Eagles

Hurts explains key tenant of his leadership philosophy

Eagles

Jalen Hurts was named one of the Eagles’ seven team captains last week, which is hardly news. Hurts was a captain in 2021 and, generally speaking, quarterbacks are de facto leaders on football teams.

What’s more important is how seriously Hurts takes that role.

“It means everything. It means everything,” Hurts said. “I think just trying to do things the right way for the team and putting the team first and doing everything I can with all my ability to play at a high level for the team, lead in the right direction and set the right example for everybody. I take it in high regard and I give a lot of value to being a captain.”

Hurts’ leadership doesn’t start with a C on his jersey. That patch is just reflective of everything he’s done since he joined the Eagles in 2020 as a second-round rookie.

He’s earned that C.

Hurts obviously wasn’t the starter when he arrived back in 2020. He was second on the depth chart behind Carson Wentz but that didn’t stop Hurts from being himself in the weight room, in the locker room and on the field. So players gravitated toward him because Hurts is a natural leader.

But even as natural as his leadership style seems, Hurts puts a lot of thought into it. Hurts says he doesn’t model his style of after any one individual but has learned how to lead from many folks he’s been around.

“I just think you have to be a sponge of all things and I’ve always made that reference,” Hurts said. “Nothing changes with this. Being a leader, you have to be able to see how different people operate, say, oh, I can apply that to my style of leadership, I can apply that to this individual on my team, I can apply that to this coach or whoever it is.”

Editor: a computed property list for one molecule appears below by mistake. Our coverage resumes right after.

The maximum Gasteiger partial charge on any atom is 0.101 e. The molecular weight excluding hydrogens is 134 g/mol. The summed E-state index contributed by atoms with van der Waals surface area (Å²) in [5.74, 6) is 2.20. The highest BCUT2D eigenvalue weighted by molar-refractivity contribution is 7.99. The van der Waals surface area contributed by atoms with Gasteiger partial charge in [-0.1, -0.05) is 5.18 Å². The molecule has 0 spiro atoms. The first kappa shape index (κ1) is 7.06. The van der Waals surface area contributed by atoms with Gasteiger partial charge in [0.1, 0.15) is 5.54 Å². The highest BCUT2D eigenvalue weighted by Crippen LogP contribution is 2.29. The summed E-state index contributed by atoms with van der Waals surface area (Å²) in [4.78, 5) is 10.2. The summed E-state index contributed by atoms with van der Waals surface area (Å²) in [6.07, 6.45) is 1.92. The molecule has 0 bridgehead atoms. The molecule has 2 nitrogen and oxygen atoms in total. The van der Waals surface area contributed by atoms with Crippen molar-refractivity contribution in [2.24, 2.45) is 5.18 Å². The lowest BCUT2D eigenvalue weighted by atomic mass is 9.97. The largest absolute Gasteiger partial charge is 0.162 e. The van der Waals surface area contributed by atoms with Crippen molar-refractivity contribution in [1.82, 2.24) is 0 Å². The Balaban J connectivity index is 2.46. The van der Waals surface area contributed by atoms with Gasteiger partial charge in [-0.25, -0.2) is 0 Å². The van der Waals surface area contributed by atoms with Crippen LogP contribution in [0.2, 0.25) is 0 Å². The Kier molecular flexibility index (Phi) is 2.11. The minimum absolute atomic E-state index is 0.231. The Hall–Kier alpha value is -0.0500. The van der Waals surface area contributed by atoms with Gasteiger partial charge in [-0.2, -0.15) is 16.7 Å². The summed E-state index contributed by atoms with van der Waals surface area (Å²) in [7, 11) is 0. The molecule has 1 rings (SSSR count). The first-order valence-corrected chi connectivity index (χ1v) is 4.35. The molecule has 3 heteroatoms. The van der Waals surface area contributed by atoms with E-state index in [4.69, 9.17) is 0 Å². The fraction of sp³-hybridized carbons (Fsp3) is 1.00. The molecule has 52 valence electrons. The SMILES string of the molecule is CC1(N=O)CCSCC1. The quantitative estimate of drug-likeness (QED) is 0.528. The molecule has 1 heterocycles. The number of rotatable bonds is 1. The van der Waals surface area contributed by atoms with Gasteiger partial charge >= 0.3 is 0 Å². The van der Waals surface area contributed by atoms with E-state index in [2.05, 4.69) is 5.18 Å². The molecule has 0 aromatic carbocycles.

Hurts last week listed some of the great leaders he’s been around and named all coaches: his dad Averion, Nick Saban, Lincoln Riley, Michael Locksley, Nick Sirianni, Doug Pederson, Brian Johnson, Shane Steichen.

“It goes on and on,” he said. “But I think as a leader, you have to be able to assess the team, assess your group and you have to be open to trying new things for different individuals because ultimately we all have the same goal. I think that’s what makes it unique.”

Hurts is just 24 but has been called an old soul before. This is just another example. He understands that he needs to treat his teammates as individuals, which sounds obvious, but is something even high-level coaches sometimes don’t understand. Hurts is cerebral, especially when it comes to this stuff.

Of course, no one has questioned Hurts’ leadership, not at Alabama, not at Oklahoma and not in the NFL. The questions have been about his ability as a passer. Hurts will have to answer those questions on the field.

What might not show up in the stat sheet, though, is the effect Hurts has on his teammates. They’ll follow him.

“I just want those guys to know that I’m going to give them everything I got,” Hurts said, “every game, every play, every ounce of studying, every ounce of preparation, it’s for the benefit of the group. Every ounce of accountability, whatever, it’s all for the team. I appreciate the opportunity.”

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